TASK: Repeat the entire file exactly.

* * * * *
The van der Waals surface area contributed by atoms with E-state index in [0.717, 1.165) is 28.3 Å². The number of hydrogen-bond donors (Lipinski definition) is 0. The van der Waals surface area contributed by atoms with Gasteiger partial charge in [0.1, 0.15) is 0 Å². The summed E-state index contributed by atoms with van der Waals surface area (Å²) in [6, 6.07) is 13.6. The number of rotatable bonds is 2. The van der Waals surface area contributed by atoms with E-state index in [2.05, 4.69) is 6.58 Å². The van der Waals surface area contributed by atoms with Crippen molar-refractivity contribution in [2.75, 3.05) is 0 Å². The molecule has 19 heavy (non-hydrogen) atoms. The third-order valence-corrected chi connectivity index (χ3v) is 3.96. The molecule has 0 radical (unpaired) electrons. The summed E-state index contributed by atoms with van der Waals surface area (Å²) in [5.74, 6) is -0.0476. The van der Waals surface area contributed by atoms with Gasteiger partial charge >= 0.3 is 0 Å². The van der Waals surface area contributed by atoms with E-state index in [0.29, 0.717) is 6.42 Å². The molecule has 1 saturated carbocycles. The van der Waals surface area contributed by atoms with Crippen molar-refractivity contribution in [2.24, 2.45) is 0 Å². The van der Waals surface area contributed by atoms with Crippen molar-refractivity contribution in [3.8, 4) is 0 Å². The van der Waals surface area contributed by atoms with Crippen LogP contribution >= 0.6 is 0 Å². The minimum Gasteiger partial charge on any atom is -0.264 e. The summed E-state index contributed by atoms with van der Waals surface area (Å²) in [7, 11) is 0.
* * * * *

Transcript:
The van der Waals surface area contributed by atoms with E-state index in [0.717, 1.165) is 28.3 Å². The number of hydrogen-bond donors (Lipinski definition) is 0. The van der Waals surface area contributed by atoms with Gasteiger partial charge in [0.1, 0.15) is 0 Å². The summed E-state index contributed by atoms with van der Waals surface area (Å²) in [6, 6.07) is 13.6. The number of rotatable bonds is 2. The van der Waals surface area contributed by atoms with E-state index in [2.05, 4.69) is 6.58 Å². The van der Waals surface area contributed by atoms with Crippen molar-refractivity contribution in [2.75, 3.05) is 0 Å². The molecule has 19 heavy (non-hydrogen) atoms. The third-order valence-corrected chi connectivity index (χ3v) is 3.96. The molecule has 0 radical (unpaired) electrons. The summed E-state index contributed by atoms with van der Waals surface area (Å²) in [5.74, 6) is -0.0476. The van der Waals surface area contributed by atoms with Gasteiger partial charge >= 0.3 is 0 Å². The van der Waals surface area contributed by atoms with E-state index in [0.29, 0.717) is 6.42 Å². The molecule has 1 saturated carbocycles. The van der Waals surface area contributed by atoms with Crippen molar-refractivity contribution in [2.24, 2.45) is 0 Å². The van der Waals surface area contributed by atoms with Crippen molar-refractivity contribution in [3.8, 4) is 0 Å². The van der Waals surface area contributed by atoms with Crippen LogP contribution >= 0.6 is 0 Å². The minimum Gasteiger partial charge on any atom is -0.264 e. The summed E-state index contributed by atoms with van der Waals surface area (Å²) in [7, 11) is 0.